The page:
Redeploying staff to manage adult continence service waiting lists

Case study summary

Key learnings from a community nurse-led taskforce:

  • Value in working flexibly to support and re-deploy skilled ‘shielded’ staff to support their colleagues and patients in different ways.
  • Dedicated teams of redeployed nurses making a huge difference is a specific targeted area.
  • The introduction of virtual assessments has supported a reduction from 1600 people waiting for a first appointment to only 20.
  • Virtual services are improving processes without affecting the quality of service provided

Background to learning

During the pandemic, the normal running of services has been challenged by the requirements for social distancing, the redeployment of team members to other services, sickness, or self-isolation of staff due to Covid-19. We have also seen that patients have avoided presenting to services due to their fears of mixing beyond their household.

This case study covers how a community nursing team worked with the Adult Continence Advisory Service to consider how services could be provided to manage the large waiting lists that have developed due to the pandemic.

Learning and advice to be shared

The Continence Team are a small team of seven people. During the pandemic, system pressures and requirements to self-isolate challenged and disrupted its delivery of services.  As a result, a waiting list developed for services such as annual assessments and bladder scans at home.  The Community Matron at Northamptonshire Healthcare NHS Foundation Trust provided clinical support and leadership and co-ordinated a taskforce team to help reduce waits for care.

The wider community nursing team supported this service by supplying a taskforce of ten nurses who were shielding or working differently from home.  Service adaptations were made with the aim of delivering safe care and the right outcomes, whilst reducing waits for a first appointment.

  • Virtual clinics provided by the taskforce nurses and patients were offered with telephone assessments to discuss their needs and to develop care and treatment plans. The team also offered an advisory service for the wider multi-disciplinary team, communicating with GPs and others to optimise the care of patients.
  • Healthcare assistants, with appropriate support, carried out bladder scans in patients’ homes where this was needed, following appropriate PPE guidance.
  • To support this way of working, a single point of access hub was established to support streamlined referrals and ordering processes.  This created time and space for nurses to focus on delivery of virtual clinics and more urgent cases.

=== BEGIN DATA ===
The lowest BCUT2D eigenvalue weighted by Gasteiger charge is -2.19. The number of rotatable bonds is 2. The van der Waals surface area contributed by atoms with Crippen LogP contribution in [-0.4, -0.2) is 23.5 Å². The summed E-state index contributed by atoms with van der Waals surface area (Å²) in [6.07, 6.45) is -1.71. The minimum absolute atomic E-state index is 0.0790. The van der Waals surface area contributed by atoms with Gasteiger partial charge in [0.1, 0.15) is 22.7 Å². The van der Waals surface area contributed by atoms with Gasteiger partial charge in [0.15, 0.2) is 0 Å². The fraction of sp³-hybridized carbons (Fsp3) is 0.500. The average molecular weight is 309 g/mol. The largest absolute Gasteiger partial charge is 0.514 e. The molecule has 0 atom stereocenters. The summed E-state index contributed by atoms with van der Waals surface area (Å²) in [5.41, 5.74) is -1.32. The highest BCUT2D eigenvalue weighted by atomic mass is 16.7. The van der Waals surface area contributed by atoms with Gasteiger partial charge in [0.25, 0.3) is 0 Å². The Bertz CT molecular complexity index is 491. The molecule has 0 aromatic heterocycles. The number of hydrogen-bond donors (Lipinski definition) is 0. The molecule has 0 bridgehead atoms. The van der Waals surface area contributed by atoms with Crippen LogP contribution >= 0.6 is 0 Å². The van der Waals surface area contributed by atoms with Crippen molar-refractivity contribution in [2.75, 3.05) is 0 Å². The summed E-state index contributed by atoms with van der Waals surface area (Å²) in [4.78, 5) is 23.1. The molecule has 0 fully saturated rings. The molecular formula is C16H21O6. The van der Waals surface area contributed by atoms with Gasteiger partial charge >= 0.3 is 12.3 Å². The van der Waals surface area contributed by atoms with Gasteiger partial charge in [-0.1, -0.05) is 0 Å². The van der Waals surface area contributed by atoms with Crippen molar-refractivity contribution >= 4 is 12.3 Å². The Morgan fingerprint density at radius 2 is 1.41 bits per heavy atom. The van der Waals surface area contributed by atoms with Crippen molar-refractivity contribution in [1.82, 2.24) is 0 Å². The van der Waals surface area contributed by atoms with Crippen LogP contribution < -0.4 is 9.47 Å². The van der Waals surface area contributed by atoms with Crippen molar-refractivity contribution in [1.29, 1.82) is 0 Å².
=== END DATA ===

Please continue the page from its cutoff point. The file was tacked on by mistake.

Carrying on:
Would it be beneficial to keep this change?

After initially pausing some care during the first wave, all organisations are working hard to restore and maintain services, even during subsequent waves of transmission.

Through restructuring the continence service delivery, patients were able to choose virtual assessments/reviews. This supported reducing the number of people waiting for a first appointment from over 1,600 to only 20.

Teams have capitalised on the temporary availability of resource from a pool of shielding/isolating staff.  Although similar pools of staff will not be available beyond the pandemic, the work of the team shows what can be achieved when a group of nurses are able to be deployed to support a targeted area.

This flexible way of working has engaged ‘shielding’ nurses who may at times feel frustrated when they have not been able to carry out their normal duties. It has also supported patients to have more control over their conditions and treatment options. Throughout the pandemic organisations have continued to find creative ways, supported by technology and new models of care to deploy the skills and knowledge of colleagues across systems whilst also maintaining the safety of patients and practitioners during pandemic working.

The NHS People Promise reflects what matters most to staff and includes the promise to work flexibly – through different and flexible working practices.  This responsive approach shows the potential to continue to engage staff through appropriate adjustments and for the development of flexible roles that fit the lives of our nurses.

Case study by Laura Clifford, Community matron, Northamptonshire Healthcare NHS Foundation Trust. For further detail on this case study or to connect with Laura, please contact england.1professionalvoice@nhs.net